Artists aren't Dancing Bears!

Here at last is our final letterpress protest piece - Don’t be a Dancing Bear! Its a linocut, mixed with type and printed on a Chandler and Price Platen press. Joanne cut the lino and it’s a very lively looking bear.
Why is it that those of us who choose to work as visual artists are being used as a largely unpaid labour force. It seems that visual artists are being expected to work as a form of public spectacle in community arts stunts for very little personal benefit. It seems that promoters and money is the reason for this stuation. Artist as a market commodity. There exists a core of people who have learnt to siphon off public arts money - which doesn’t end up helping artists.
In the 80’s and 90’s we operated without this layer of bureaucracy. For about a decade we were members of an art cooperative called battery art co-op with a membership of over 40. We organised shows of work in different cities of painting, photography, printmaking jewellery, sculpture, fibre, drawing. We did everything co operatively.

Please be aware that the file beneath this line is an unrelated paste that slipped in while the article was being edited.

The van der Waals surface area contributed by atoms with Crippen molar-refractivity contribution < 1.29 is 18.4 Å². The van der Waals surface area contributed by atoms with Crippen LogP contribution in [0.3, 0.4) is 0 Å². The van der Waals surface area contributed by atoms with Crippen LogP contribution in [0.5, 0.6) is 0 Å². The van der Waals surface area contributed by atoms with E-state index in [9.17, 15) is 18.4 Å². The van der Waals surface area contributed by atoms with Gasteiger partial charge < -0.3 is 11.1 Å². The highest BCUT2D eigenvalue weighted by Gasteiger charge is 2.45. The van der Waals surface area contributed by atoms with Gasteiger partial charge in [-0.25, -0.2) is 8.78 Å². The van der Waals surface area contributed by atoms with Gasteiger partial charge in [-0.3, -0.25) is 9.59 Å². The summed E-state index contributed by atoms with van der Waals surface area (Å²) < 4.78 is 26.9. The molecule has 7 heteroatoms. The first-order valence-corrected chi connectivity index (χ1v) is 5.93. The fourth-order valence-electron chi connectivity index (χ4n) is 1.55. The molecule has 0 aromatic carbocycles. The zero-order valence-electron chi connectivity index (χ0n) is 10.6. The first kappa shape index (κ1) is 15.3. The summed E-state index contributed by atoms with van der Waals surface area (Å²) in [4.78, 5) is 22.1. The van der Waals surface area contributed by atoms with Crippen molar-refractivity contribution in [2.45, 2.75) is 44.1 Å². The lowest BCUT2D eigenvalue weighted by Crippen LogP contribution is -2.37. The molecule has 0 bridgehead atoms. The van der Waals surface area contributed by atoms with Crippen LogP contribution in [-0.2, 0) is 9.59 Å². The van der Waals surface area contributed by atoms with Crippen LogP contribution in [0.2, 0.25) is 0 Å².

We operated a weekly life drawing class which raised money, and raised money from sales of work, tutoring, and entry fees for artists submitting work for show. We applied for and administered any grant money ourselves. At no time did we need directors, promoters etc. Our shows were democratic and not curated. In our nearest city, there was a gallery space which ran for years as a co-op showing members work monthly. It ran by membership meetings. In our local town we had a Co-op of working artists in established studios called Deloraine Art and Craft Professionals. This was a loose collaboration aimed at group shows and professional discussion. No Directors here either.
Personally I haven’t been involved in funded projects for many years but when I did, I applied, administered and acquitted all monies, and managed the project myself. Its not hard.
The rot set in with public money. Some who felt they could capture arts money began using regional arts groups as a base to set themselves in motion as promoters. Shop front windows are hardly the place to put artworks that is sensitive to heat and light. This happened to me twice and then I began to get angry about being told I was not community minded enough because I had protested about the running of this “event”. Our local arts group actually moved to protect the promoters interests and not artists! As far as I know none of these people are art practitioners.